That's exactly what is happening right now, whether that can continue much longer I don't know, for example the government pays mortgage interest at 6% at the moment and all is ticking along, can you imagine if everyone who owns a home and has gone through JSA qualifying period then ends up on income support, as anyone with kids would/will and then suddenly the government is paying out at 10% up to £200k indefinitely ??? I just cannot see it happening.

edit to add a crucial word lol

Edited by iLegallyBlonde

Share this post


Link to post
Share on other sites

My simplistic view is that the govt's possible plan to deflate the debt away will not work. See if what I am saying makes sense:

Obviously we are not talking about a quick dose of hyper inflation. In the 70s and early 80s I guess inflation was at somewhere in the region of 5-10%. A mortgage debt debt of £20K in the early 70s might be the equivalent today of £150K (say 5 times average salary).

Interest rates during the same period were between 7-14%

HPI in the 70s and early 80s was substantial....My parents bought a 3 bed detached for 5k in the late 60s, sold it for £14K in 72, bought a bigger 4 bed for 30K and extended it and sold in 1985 for £145K (To buy a lovely country property for £170K that is now worth lots!!!!!!!)

THe plan to inflate away the debt (as ocurred in the 70s by accident) would have (back then) then looked something like this:

A debt of £20k on a £25 k property with highish interest rates would have been a big challenge but with HPI running at 10%, the house price would have reached £48k after 6 years, by which time the debt would have been down to around £16K. With wage inflation at 6%, a £5k salary would have become £7k+ in the same period. LTV of 33% and equity of £32K. DEBT IS HAPPILY BEING INFLATED AWAY AT LEVELS SUSTAINABLE FOR BORROWER, LENDER AND WIDER ECONOMY!

Move foward to today and let us suppose we are talking about a wage of £35K (both are working...say joint income of 50K), a house price of £210k (DOWN FROM £230k IN 2007), say they bought in 2006 for 190, with a 170K mortgage, MEWed to improve and buy a car and a couple of holidays and their loan is still at £195K. THey have started a family and are solely reliant on the primary income. They have a precarious£15k of equity and the loan to income multiple is over 5.5. They are probably being kept afloat right now by the fact that their lenders SVR is lower than the 2 year fix that they have just come off.

If moderate inflation kicks in and base rate goes up to 5%......Their house price has to fall....their mortgage rate heads to 9%+. Interest payment of £14 to 18K per annum...I'm no actuary.... If their loan is a repayment loan, most of his salary is going straight to the mortgage!

Rinse and repeat till repossessions hit 120K per annum and house prices hit 60% off peak. (Destroying the lenders completely!!)

Obviously the govt needs to aim at a less painful scenario, since moderate inflation will not work...

How about very low inflation???

Inflation under 2% on the back of low hyper low interest rates, steady commodity rates, stagnant house prices and a dash of deflation in parts of the economy.......THen oil hits 200 dollars a barrel, wheat prices triple due to global warming and a failed havest in Australia and a slump in the pound due to nervousness in the bond market.......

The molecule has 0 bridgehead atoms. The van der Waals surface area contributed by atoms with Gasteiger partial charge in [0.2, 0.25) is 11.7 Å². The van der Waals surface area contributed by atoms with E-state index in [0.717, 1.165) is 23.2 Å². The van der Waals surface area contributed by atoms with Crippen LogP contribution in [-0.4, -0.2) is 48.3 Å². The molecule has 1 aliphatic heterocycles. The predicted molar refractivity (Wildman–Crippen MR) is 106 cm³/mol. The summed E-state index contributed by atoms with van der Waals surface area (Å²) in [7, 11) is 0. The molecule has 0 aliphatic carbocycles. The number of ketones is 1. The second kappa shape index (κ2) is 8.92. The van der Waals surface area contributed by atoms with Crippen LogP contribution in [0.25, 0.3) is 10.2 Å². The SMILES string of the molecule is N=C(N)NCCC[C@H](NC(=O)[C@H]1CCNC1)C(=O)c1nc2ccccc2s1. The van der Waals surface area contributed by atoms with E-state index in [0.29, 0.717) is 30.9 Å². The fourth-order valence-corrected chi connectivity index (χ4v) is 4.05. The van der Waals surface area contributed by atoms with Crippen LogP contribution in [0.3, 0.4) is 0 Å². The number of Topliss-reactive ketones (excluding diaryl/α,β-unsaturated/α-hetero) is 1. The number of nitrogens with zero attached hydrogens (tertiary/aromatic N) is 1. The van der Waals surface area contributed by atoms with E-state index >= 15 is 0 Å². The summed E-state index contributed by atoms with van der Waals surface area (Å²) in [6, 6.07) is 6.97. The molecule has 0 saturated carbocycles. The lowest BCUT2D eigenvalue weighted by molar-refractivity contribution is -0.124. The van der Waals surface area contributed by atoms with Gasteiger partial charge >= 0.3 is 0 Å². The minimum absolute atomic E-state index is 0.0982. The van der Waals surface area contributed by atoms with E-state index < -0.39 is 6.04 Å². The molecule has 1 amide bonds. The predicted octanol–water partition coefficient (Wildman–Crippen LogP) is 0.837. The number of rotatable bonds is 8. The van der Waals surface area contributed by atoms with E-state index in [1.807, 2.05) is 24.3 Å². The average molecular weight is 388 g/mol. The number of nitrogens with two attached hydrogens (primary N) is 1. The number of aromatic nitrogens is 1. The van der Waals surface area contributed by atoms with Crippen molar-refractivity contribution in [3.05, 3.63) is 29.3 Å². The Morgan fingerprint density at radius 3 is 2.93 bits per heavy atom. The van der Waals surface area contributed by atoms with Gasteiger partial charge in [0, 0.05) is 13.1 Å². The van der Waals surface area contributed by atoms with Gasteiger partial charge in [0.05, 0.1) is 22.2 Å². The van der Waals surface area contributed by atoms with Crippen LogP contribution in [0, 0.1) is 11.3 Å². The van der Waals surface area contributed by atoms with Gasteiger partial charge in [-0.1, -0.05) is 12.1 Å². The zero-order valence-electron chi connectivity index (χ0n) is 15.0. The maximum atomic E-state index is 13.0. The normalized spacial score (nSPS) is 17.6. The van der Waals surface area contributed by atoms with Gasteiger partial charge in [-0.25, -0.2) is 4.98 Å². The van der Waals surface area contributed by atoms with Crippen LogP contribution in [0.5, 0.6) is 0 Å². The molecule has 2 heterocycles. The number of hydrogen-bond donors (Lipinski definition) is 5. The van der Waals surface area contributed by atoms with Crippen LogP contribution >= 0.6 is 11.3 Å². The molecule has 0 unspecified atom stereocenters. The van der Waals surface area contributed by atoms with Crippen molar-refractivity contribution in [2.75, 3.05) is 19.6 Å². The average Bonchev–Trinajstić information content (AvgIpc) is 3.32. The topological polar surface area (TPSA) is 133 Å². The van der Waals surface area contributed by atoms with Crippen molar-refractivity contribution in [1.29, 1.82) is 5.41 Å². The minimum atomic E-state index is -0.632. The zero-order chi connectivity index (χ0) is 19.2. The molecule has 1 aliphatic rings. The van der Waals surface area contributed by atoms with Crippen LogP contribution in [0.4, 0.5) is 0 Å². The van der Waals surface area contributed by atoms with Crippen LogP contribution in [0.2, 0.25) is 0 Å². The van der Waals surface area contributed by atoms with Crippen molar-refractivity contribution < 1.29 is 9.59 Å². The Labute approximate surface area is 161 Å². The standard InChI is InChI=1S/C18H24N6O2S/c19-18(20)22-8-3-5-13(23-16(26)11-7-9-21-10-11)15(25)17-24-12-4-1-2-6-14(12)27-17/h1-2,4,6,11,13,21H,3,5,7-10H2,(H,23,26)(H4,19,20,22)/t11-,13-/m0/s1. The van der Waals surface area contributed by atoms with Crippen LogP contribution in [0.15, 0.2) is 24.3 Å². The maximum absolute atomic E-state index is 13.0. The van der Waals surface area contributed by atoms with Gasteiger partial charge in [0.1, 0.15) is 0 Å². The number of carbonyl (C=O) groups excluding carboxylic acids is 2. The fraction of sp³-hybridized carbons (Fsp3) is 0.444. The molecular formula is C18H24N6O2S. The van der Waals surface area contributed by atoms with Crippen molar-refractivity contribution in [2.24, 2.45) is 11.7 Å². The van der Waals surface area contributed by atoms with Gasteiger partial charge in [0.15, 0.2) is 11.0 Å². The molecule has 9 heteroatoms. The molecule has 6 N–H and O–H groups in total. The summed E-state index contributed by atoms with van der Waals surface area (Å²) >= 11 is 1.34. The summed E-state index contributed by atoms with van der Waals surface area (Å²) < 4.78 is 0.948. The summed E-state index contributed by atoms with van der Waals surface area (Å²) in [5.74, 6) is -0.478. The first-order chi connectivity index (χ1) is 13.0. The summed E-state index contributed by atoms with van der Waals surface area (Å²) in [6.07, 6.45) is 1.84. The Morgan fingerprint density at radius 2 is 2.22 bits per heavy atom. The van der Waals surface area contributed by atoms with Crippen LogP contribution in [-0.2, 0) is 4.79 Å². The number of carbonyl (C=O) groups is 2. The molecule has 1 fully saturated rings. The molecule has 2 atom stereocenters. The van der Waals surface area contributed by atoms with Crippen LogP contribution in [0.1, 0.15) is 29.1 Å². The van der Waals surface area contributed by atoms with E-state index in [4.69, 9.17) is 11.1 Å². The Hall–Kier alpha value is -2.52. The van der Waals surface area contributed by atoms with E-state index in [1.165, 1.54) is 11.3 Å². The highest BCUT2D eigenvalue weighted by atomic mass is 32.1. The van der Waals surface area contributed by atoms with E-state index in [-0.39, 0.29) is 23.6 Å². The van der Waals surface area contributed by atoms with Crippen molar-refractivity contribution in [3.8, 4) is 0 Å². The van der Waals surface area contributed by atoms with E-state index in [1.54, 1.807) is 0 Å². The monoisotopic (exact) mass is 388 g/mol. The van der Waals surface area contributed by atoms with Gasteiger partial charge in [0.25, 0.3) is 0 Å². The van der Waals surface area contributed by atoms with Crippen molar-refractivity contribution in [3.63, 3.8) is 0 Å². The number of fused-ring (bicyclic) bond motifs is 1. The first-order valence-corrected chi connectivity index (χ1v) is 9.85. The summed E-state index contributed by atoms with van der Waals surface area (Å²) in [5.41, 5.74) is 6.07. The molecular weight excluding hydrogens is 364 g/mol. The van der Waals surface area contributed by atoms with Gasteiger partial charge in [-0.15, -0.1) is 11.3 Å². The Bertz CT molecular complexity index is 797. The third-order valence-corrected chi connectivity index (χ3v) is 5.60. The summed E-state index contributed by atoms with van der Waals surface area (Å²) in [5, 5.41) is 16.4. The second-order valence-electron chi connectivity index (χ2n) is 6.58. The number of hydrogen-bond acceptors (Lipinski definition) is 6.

Bugger!!!!! House prices inflation and interest rates are suddenly at the mercy of influences way beyond the control of the incumbent leader!!!!

Edited by Hip to be bear

Share this post


Link to post
Share on other sites

All this talk of deflation is just propaganda to justify printing money.

My Council tax bill is going up,

My energy bills are going up,

My motoring costs are going up

My food bills are going up.

As I don't have a mortgage or any debt these items probably account for 90% of my expenditure.

So I can buy a pair of jeans for 3 quid from Asda, or flat screen TV's have come down in price, so what.

At the end of the day, the BOE and the Government can claim prices are falling, but in the real world prices are rising and as a result very few ordinary people have enough spare cash to go out and and kick start the economy.

At the moment EVERYTHING that is being said and done is geared towards trying to engineer a Labour victory at the next election and sod the consequences.

Share this post


Link to post
Share on other sites

Create an account or sign in to comment

You need to be a member in order to leave a comment

Create an account

Sign up for a new account in our community. It's easy!

Register a new account

Sign in

Already have an account? Sign in here.

Sign In Now
Sign in to follow this  

  • Recently Browsing   0 members

    No registered users viewing this page.

  • The Prime Minister stated that there were three Brexit options available to the UK:   285 members have voted

    1. 1. Which of the Prime Minister's options would you choose?


      • Leave with the negotiated deal
      • Remain
      • Leave with no deal

    Please sign in or register to vote in this poll. View topic


×

Important Information

We have placed cookies on your device to help make this website better. You can adjust your cookie settings, otherwise we'll assume you're okay to continue.